Sales of Scotch whisky in the UK are showing signs of recovery following years of decline, although the industry has said more must be done to aid the ‘vital’ yet ‘fragile and competitive’ market.
The amount of Scotch whisky made available for sale in the UK rose by 2% in 2015 to 84.9 million bottles – the first increase seen since 2012.
The moderate growth follows last year’s 2% cut in excise duty on spirits, as well as a U-turn by the British government in 2014 to scrap the alcohol duty escalator.
However the Scotch Whisky Association (SWA) has called on the government to make further efforts to support the industry by again cutting the rate of spirits duty by 2% in this month’s Budget on 16 March.
According to HMRC figures, the amount of whisky available for sale in the UK has fallen by 25% in the last 10 years, down from 107.4m bottles in 2005.
David Frost, chief executive of the SWA, said a strong UK market is ‘vital’ to the health of the industry, the success of new entrants and Scotch’s future overseas.
‘In the last two years, nine new distilleries have started production in Scotland and they need a strong domestic base to grow from,’ he said.
‘The UK is still the third biggest market for Scotch in the world, but it is fragile and competitive. That’s why we want Chancellor George Osborne to support an important domestic industry by cutting duty by a further 2% next month.’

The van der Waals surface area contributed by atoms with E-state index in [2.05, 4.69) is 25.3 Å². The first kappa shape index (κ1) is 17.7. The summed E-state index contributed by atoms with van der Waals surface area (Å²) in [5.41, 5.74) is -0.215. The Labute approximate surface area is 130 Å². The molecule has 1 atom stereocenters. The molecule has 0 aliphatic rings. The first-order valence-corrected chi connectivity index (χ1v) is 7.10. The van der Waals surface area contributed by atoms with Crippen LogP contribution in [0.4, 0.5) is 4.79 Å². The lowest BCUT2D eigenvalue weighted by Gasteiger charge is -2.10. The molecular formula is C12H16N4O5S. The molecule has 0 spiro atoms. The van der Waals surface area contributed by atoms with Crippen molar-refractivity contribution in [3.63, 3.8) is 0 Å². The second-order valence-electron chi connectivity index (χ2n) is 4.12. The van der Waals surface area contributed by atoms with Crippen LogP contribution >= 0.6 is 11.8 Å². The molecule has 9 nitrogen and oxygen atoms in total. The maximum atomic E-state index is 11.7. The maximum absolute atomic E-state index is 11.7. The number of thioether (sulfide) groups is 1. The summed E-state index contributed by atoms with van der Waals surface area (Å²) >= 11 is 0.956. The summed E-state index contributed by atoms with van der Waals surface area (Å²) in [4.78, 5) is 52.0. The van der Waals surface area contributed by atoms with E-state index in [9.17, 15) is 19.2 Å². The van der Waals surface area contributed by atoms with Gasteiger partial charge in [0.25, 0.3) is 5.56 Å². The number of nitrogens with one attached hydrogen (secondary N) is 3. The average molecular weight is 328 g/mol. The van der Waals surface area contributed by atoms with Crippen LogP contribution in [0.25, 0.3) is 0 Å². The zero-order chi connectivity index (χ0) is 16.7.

He added: ‘The tax treatment of Scotch in its home market also has repercussions for our export performance. If overseas governments see Scotch being treated unfairly in the UK that could influence their decisions. This makes it harder to ensure a level playing field for Scotch overseas.’
The current level of tax on a standard bottle of Scotch whisky, including excise and VAT, stands at 76%.
According to a recent poll conducted on behalf of the SWA for its ‘Fair Tax for Whisky’ campaign, three quarters of the British public agree the level of tax on spirits is too high.
Frost said: ‘With Scotch now the biggest net contributor to UK trade in goods, it is important the Chancellor acts to support distillers and therefore the wider economy.’
The nine new distilleries that have begun producing spirit over the last 24 months include Annandale, Arbikie, Ardnamurchan, Ballindalloch, Dalmunach, Eden Mill, Glasgow, Isle of Harris, and Kingsbarns.